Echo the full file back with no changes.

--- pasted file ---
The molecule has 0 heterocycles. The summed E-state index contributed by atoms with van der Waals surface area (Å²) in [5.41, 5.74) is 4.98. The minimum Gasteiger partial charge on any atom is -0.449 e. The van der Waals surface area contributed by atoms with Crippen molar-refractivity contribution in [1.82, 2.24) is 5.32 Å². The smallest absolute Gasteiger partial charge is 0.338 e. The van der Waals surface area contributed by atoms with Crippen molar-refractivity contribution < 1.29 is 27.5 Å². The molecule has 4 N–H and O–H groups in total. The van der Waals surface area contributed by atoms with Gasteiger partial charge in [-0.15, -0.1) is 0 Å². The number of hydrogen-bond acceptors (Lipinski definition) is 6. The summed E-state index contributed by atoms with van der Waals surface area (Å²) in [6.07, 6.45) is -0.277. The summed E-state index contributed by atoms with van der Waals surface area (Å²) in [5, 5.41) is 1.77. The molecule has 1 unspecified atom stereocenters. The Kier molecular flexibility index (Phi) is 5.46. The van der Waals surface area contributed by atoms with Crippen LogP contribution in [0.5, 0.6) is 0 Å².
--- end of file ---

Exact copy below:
The molecule has 0 heterocycles. The summed E-state index contributed by atoms with van der Waals surface area (Å²) in [5.41, 5.74) is 4.98. The minimum Gasteiger partial charge on any atom is -0.449 e. The van der Waals surface area contributed by atoms with Crippen molar-refractivity contribution in [1.82, 2.24) is 5.32 Å². The smallest absolute Gasteiger partial charge is 0.338 e. The van der Waals surface area contributed by atoms with Crippen molar-refractivity contribution < 1.29 is 27.5 Å². The molecule has 4 N–H and O–H groups in total. The van der Waals surface area contributed by atoms with Gasteiger partial charge in [-0.15, -0.1) is 0 Å². The number of hydrogen-bond acceptors (Lipinski definition) is 6. The summed E-state index contributed by atoms with van der Waals surface area (Å²) in [6.07, 6.45) is -0.277. The summed E-state index contributed by atoms with van der Waals surface area (Å²) in [5, 5.41) is 1.77. The molecule has 1 unspecified atom stereocenters. The Kier molecular flexibility index (Phi) is 5.46. The van der Waals surface area contributed by atoms with Crippen LogP contribution in [0.5, 0.6) is 0 Å².